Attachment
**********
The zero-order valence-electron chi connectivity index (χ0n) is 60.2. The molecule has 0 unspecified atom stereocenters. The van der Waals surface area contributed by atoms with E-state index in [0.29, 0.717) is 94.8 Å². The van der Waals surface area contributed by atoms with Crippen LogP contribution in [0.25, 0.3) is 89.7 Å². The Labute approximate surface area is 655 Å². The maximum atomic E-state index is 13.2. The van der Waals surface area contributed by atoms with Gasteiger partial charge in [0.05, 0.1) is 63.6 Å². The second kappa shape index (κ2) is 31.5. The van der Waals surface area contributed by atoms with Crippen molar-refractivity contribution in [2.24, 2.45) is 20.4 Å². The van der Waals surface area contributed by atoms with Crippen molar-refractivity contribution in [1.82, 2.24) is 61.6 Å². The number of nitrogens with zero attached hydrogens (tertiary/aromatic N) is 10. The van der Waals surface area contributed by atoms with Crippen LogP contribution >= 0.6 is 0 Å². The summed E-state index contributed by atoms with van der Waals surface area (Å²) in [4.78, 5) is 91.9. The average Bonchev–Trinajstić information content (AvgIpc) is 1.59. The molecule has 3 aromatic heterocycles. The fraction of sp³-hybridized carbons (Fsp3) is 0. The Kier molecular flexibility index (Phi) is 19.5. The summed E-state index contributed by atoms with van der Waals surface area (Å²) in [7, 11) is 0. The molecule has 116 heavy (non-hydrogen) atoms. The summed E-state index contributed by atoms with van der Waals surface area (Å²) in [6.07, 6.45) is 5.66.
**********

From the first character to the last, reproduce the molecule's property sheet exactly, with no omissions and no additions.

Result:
The zero-order valence-electron chi connectivity index (χ0n) is 60.2. The molecule has 0 unspecified atom stereocenters. The van der Waals surface area contributed by atoms with E-state index in [0.29, 0.717) is 94.8 Å². The van der Waals surface area contributed by atoms with Crippen LogP contribution in [0.25, 0.3) is 89.7 Å². The Labute approximate surface area is 655 Å². The maximum atomic E-state index is 13.2. The van der Waals surface area contributed by atoms with Gasteiger partial charge in [0.05, 0.1) is 63.6 Å². The second kappa shape index (κ2) is 31.5. The van der Waals surface area contributed by atoms with Crippen molar-refractivity contribution in [2.24, 2.45) is 20.4 Å². The van der Waals surface area contributed by atoms with Crippen molar-refractivity contribution in [1.82, 2.24) is 61.6 Å². The number of nitrogens with zero attached hydrogens (tertiary/aromatic N) is 10. The van der Waals surface area contributed by atoms with Crippen LogP contribution >= 0.6 is 0 Å². The summed E-state index contributed by atoms with van der Waals surface area (Å²) in [4.78, 5) is 91.9. The average Bonchev–Trinajstić information content (AvgIpc) is 1.59. The molecule has 3 aromatic heterocycles. The fraction of sp³-hybridized carbons (Fsp3) is 0. The Kier molecular flexibility index (Phi) is 19.5. The summed E-state index contributed by atoms with van der Waals surface area (Å²) in [7, 11) is 0. The molecule has 116 heavy (non-hydrogen) atoms. The summed E-state index contributed by atoms with van der Waals surface area (Å²) in [6.07, 6.45) is 5.66.